Health-ify Your Next Event

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January 21, 2014



You don’t have to look too far to see that people are paying more attention to the kind of food they eat. General Mills just announced the removal of GMOs in Cheerios because of a Facebook campaign. Yogurt companies are doing ads announcing the removal of high fructose corn syrup and diet soft drink consumption is down. People are becoming more aware than ever of what they are eating and increasingly value healthier food options, something that is commonly overlooked in the event industry.

The meeting industry hasn’t historically always been great in supporting healthy habits. Pasta bars and continental breakfasts are cost effective. And let’s face it, an afternoon brownie treat is more exciting than a carrot stick. However, these options may not only be unhealthy, they can be counterproductive to the meeting. And as the interest in proving event ROI continues, it is important to look at all ways to make meetings productive. What we feed people is a key element to keeping them engaged, thinking, learning and conveys the message that you value their health and food preferences, and are willing to invest a bit more in the budget to deliver that. Here are a few ways to make that happen:

  1. SaladIceTea_WebReduce the high glycemic foods. Foods with a glycemic index of 70 or above are high and aren’t great for keeping people alert in meetings. As blood sugar rises, concentration declines and people can get tired, fidgety or fuzzy brained. Continental breakfasts usually include pastries, muffins and high sugar fruit juice which kill attendees concentration before the meeting even starts. Serving oatmeal with a selection of healthy fresh fruit berry toppings is a much better option. Oatmeal is considered a super food and is the perfect way to stabilize blood sugar and prevent the mid-morning slump. High protein items like hard boiled eggs or a vegetable frittata also provide a healthy, tasty way to start the morning.“Brain foods” such as almonds, blackberries, blueberries, yogurt, dark chocolate and peanut butter are great afternoon snacks. A hummus selection instead of a cookie display can help those afternoon speakers get their content effectively across too!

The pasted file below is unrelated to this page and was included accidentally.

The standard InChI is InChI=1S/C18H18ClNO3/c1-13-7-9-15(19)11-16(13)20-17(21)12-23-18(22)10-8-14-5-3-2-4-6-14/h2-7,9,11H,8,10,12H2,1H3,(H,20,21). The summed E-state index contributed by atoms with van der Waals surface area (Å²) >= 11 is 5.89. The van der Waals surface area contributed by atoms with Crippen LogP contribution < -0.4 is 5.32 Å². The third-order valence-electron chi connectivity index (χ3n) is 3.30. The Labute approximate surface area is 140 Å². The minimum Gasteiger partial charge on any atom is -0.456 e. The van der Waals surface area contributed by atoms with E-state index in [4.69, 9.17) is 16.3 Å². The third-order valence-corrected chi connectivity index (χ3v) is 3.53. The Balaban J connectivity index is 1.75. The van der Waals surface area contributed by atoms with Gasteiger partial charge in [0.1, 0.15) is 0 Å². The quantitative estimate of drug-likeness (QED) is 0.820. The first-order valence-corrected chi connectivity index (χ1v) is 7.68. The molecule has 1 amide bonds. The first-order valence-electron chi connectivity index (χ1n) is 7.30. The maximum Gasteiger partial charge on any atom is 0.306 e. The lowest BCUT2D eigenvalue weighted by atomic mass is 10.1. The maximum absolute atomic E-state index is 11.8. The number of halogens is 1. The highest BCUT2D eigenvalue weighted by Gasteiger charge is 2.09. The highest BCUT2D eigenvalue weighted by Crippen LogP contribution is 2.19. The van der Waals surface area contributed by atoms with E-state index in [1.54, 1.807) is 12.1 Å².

2. Make it easy to increase physical activity. Include fitness options on the website, event apps, and registration booking – and don’t make it just a small one sentence blurb. This allows people to pack the right attire in advance, rather than arriving and realizing there were options and being unprepared. At a one day meeting, include it in the pre-event information. During site selection, pick a site that is good for attendees to walk, run or be active. Give people walking directions to offsite events if feasible.
  3. Encourage hydration. The human body is over 70% water and fluids are a necessity for wellness. A body suffering from dehydration goes into fatigue. Even mild dehydration of 1-2% can impair concentration. In addition to water stations, remind people to drink! Notes on the screen, reminders in content, a group water toast – whatever needs to be done to keep people hydrated throughout the day. Make it fun!

Companies spend a lot of money on bringing people together for educational, collaborative events. Offering healthy food and physical activity options can heighten the overall experience and can increase your ROI.

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